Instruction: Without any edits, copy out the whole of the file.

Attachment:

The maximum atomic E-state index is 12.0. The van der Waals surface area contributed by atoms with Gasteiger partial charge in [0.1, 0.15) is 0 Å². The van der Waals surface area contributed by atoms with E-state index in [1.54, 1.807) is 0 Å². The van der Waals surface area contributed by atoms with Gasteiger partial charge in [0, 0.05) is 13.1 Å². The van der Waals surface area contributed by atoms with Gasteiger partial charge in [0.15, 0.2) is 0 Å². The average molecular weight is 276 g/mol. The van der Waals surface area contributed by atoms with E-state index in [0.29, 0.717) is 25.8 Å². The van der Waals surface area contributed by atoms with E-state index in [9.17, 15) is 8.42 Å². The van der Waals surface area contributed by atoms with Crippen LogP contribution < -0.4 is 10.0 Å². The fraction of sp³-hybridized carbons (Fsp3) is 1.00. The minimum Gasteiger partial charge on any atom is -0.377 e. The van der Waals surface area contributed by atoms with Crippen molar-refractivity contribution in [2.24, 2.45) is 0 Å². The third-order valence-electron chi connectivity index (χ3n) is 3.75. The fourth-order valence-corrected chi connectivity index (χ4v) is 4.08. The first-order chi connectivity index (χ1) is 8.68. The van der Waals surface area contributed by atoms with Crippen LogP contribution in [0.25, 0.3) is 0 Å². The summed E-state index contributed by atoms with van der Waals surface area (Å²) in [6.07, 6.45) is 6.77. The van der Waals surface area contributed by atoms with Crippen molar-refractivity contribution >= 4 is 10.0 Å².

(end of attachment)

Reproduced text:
The maximum atomic E-state index is 12.0. The van der Waals surface area contributed by atoms with Gasteiger partial charge in [0.1, 0.15) is 0 Å². The van der Waals surface area contributed by atoms with E-state index in [1.54, 1.807) is 0 Å². The van der Waals surface area contributed by atoms with Gasteiger partial charge in [0, 0.05) is 13.1 Å². The van der Waals surface area contributed by atoms with Gasteiger partial charge in [0.15, 0.2) is 0 Å². The average molecular weight is 276 g/mol. The van der Waals surface area contributed by atoms with E-state index in [0.29, 0.717) is 25.8 Å². The van der Waals surface area contributed by atoms with E-state index in [9.17, 15) is 8.42 Å². The van der Waals surface area contributed by atoms with Crippen LogP contribution < -0.4 is 10.0 Å². The fraction of sp³-hybridized carbons (Fsp3) is 1.00. The minimum Gasteiger partial charge on any atom is -0.377 e. The van der Waals surface area contributed by atoms with Crippen molar-refractivity contribution in [2.24, 2.45) is 0 Å². The third-order valence-electron chi connectivity index (χ3n) is 3.75. The fourth-order valence-corrected chi connectivity index (χ4v) is 4.08. The first-order chi connectivity index (χ1) is 8.68. The van der Waals surface area contributed by atoms with Crippen LogP contribution in [0.25, 0.3) is 0 Å². The summed E-state index contributed by atoms with van der Waals surface area (Å²) in [6.07, 6.45) is 6.77. The van der Waals surface area contributed by atoms with Crippen molar-refractivity contribution >= 4 is 10.0 Å².